|Antenna (1ch true)||195g||68x89x18||25.5MHz||All with RM (£462). Or phone app (£30)||Analogue||£1,650.00||£1,170.00||£3,990.00||Compatible with Senn HiDyn+, Shure, Audio ltd tx. Scan function|
|Lectrosonics UCR411a / SMB||Digital Hybrid
|True (1ch)||330g||82x120x31||25.5MHz||All with RM (£462). Or phone app (£30)||Analogue||£1,250||£1,170.00||£4,840.00||Compatible with Senn HiDyn+, Shure, Audio ltd tx. Scan function. Front end tracking|
|Zaxcom QRX100 / TRX900LT||Digital (3.6ms)||Antenna
|170g||83x133x32||30MHz||All + IFB/TC – IFB board
needed £590 (2.4GHz)
|£1,149.60||£3990 / £4580||Stereo transmission. IFB allows
2 way audio, TC, recording option on TX. Camera link TX. Scan
|Wisycom MCR42 / MTP30||Analogue with digital expander
|TRUE (2ch)||180g||68x115x18||240MHz||All (IR), (battery on emulations)||Analogue+ AES||£2,548.00||£1,978.00||£6,504.00||Compatible with Senn HiDyn+, HDX, Audio ltd and most other analogue systems. Scan. 10mW circulator on TX. Moveable filters|
|Sony DWR-S02D / DWT-B01||Digital
/ 66MHz (tx)
|All + metadata (2.4GHz)||Analogue + AES
|£1,901.33||£1,278.84||£4,457.00||USB keyboard input. 7V power only. Scan, full remote control of TX from RX. TX power goes down to 1mW|
|Audio Ltd EN2||Analogue||TRUE (2ch)||196g||63x139x20||24MHz||Analogue||whole kit||£2,753.00||LCD on side. Scan. mini TX avalable|
|Sennheiser EK3241B / SK5212-II||Analogue||True (1ch)||200g (x2)||74x120x28||36MHz RX,
|Battery (RF)||Analogue||£1277 (x2)||£1,996.00||£6,546.00||RX can be reprogrammed within a 240MHz block. 10mW circulator on TX|
|Micron SDR550 / TX700||Analogue||True (1ch)||200g (x2)||63x121x22||32MHz||Analogue||£1618 (x2)||whole kit||£3,236.00||no LCD display, New tiny TX|
|Audio limited DX2040 / miniTX||Analogue||True (1ch)||250g (x2)||64x147x20||24MHz||All on separate IR device||Analogue||£1716 (x2)||£960.00||£5,352.00||display on switchIR only (£50). Scan on palmpilot only. TX is Tiny|
|Audio Wireless||Analogue||True (1ch)||200g (x2)||62x114x20||32/64/120MHz||Analogue||£1275/£1700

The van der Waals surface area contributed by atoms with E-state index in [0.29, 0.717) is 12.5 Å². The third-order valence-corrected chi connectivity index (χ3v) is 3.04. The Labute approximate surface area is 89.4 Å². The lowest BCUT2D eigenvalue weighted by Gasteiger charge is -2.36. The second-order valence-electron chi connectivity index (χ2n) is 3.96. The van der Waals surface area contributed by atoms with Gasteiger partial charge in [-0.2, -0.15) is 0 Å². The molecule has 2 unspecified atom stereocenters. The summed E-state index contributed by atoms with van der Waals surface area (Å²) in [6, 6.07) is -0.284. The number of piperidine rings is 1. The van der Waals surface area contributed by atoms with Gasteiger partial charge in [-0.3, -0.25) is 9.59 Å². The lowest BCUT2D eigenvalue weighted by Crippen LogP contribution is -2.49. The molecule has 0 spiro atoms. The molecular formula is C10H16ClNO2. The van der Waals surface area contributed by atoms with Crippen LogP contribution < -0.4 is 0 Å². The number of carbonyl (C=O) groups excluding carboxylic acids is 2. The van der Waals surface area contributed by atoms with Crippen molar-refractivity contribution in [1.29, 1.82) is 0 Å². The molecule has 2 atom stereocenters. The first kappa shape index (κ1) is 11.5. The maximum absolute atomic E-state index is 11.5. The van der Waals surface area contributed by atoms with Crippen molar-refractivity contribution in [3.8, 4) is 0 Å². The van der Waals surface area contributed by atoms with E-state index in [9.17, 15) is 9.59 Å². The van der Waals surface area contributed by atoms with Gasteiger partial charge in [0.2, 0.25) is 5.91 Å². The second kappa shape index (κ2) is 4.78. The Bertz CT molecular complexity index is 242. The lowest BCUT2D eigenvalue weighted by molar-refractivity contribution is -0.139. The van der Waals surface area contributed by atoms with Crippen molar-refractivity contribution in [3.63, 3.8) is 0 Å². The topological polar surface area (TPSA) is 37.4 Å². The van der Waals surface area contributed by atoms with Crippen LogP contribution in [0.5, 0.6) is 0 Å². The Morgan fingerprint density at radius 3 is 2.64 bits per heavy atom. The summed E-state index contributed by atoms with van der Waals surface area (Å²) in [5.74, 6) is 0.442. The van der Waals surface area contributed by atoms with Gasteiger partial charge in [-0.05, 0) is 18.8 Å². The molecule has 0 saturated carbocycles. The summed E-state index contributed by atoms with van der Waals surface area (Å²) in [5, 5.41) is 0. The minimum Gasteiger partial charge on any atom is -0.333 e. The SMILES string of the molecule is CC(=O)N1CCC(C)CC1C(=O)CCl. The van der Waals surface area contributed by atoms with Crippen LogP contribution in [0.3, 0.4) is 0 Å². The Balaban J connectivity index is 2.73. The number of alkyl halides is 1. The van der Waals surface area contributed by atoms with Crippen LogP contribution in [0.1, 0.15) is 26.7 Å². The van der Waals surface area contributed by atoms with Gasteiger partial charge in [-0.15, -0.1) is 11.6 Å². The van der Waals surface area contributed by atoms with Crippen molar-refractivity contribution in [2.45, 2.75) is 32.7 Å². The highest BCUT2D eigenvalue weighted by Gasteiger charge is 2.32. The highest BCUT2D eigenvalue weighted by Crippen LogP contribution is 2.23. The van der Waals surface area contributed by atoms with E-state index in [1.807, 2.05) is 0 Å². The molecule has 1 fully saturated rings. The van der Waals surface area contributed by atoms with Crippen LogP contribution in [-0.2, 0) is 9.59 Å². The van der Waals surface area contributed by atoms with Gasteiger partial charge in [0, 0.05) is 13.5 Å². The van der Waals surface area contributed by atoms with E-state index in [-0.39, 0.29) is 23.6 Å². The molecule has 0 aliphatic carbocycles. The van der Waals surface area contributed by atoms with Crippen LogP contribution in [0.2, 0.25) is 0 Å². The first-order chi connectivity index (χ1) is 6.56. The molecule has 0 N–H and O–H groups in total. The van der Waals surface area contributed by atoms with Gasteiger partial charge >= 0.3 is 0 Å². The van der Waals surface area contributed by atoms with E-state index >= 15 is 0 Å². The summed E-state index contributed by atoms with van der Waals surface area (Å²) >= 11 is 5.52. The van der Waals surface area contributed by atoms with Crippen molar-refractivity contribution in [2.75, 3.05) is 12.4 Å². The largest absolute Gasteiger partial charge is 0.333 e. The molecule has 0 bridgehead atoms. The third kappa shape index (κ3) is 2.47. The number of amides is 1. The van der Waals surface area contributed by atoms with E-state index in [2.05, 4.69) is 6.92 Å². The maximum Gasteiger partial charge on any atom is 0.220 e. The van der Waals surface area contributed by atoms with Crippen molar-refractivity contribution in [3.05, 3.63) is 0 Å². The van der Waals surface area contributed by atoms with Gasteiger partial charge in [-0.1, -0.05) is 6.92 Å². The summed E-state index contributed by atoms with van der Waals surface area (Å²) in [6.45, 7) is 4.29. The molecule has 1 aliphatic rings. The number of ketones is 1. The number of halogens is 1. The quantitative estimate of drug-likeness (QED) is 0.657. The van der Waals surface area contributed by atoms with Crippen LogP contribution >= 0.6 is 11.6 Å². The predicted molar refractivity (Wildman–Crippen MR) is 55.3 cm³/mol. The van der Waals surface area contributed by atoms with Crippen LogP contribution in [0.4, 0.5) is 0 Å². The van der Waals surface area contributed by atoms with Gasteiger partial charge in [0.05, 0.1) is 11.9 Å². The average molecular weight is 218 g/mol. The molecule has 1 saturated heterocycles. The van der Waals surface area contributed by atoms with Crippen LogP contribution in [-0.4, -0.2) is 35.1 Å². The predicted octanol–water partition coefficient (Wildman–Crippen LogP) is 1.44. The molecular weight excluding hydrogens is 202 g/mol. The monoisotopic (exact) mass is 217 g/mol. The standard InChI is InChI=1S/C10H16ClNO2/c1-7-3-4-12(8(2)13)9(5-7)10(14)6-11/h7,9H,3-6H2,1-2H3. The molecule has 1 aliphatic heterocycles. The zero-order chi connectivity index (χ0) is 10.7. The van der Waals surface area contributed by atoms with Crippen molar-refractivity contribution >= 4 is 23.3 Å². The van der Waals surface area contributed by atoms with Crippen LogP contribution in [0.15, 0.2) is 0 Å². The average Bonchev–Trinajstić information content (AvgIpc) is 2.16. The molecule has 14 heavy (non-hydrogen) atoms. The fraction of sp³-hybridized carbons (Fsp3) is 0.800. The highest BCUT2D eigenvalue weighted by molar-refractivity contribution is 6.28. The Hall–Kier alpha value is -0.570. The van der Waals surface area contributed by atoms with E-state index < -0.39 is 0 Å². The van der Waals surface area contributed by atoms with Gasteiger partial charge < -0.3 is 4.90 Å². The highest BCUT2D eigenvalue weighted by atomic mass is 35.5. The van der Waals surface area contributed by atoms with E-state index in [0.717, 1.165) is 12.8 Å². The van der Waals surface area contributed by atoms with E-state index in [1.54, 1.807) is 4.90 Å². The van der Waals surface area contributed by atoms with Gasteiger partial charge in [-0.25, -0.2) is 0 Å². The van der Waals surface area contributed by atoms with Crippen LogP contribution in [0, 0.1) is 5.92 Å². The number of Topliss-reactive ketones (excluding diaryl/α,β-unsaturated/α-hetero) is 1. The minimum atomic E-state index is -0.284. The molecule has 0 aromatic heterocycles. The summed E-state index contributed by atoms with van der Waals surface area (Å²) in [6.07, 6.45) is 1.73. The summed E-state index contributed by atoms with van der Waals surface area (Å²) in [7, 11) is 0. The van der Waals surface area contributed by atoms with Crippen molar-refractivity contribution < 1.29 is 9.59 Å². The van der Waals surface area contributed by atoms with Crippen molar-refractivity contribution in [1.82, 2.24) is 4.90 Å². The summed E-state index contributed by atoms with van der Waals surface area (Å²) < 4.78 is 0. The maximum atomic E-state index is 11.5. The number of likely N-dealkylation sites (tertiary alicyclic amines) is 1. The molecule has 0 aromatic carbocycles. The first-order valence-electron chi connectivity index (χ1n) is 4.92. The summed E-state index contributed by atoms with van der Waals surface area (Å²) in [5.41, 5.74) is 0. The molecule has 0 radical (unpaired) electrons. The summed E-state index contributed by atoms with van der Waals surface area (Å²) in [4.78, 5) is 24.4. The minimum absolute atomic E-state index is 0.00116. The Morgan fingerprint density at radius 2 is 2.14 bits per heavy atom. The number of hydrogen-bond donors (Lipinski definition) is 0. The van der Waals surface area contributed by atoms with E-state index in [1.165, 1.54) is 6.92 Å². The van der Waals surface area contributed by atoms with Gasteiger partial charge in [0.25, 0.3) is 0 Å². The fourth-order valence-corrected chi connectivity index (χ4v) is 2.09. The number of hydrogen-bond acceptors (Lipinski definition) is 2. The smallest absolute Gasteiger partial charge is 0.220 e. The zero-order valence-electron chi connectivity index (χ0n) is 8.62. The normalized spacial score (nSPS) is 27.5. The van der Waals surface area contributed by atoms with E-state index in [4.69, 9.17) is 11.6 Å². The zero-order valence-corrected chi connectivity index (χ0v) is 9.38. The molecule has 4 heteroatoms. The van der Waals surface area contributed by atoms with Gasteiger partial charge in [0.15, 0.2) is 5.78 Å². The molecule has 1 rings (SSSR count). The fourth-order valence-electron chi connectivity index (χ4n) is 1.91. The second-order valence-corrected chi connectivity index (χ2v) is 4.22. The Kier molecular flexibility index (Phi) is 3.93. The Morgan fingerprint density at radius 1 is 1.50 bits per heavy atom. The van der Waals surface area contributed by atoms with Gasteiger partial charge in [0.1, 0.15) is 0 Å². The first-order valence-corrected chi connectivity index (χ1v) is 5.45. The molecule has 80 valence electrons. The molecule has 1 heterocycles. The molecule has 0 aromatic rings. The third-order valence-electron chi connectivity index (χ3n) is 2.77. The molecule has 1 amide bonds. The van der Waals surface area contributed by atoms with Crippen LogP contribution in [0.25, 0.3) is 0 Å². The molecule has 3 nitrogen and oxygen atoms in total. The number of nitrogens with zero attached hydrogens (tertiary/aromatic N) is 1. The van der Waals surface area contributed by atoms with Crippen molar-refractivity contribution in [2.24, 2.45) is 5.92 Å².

|LCD on side|
6 Replies to “Radio microphone comparisons”
Firstly, thank you for including our products on your list, the prices for our systems are below, I’ll be grateful if you can ammend them please.
32MHz systems UK list £1275.00
64MHz systems UK list £1700.00
120 MHz systems UK list £2150.00
If you need further information please call me.
Aldo (Audio Wireless Ltd)
Thanks for getting in touch Aldo, I’ve amended the list- I assumed the prices were ex VAT
After months of debate and testing (we hired them test in the field as well as borrow from dealers) with a fellow recordist we decided to go Lectrosonics – a decision we do not regret. We ended up purchasing four SMdB transmitters each and five receivers between us (I’m about to purchase another kit – 2xTX & 1xRX – as a wireless camera hop). We also managed to get a deal on them much cheaper than you have quoted here.
Channel 38 is going to be a “challenge” for everyone, good luck post Ch.69.
Thanks Matt, I’m seriously considering the Lectros- I know another recordist who’s recently bought them and he’s been really pleased with them, despite some of the reported issues with block 606 which I’ve been following. I’d like to try the Wisycoms too, there’s been some talk of an international job this year going to various different countries- It’s weighing up whether I ‘need’ the extra bandwidth or not. I’m looking to pay Raycom a visit next time I get a chance
Hi Richard, thank you for this comparison information. I did want to point out one discrepancy in your descriptions. You claim that all-digital systems have lower latency. However, in the technical information, you can see that the Digital Hybrid systems have 3.0 ms of latency, while the “pure digital” systems from Zaxcom and Sony have 3.4 to 3.6 ms of latency.
Thanks Karl, I’ll amend that. I know the Digital hybrids go through more ADC/DAC conversions- is the lower latency because the clock’s running at a 88.2kHz, rather than 48kHz? I was also going to ask you if you could clarify how the digital hybrid process works, so I can improve my definition?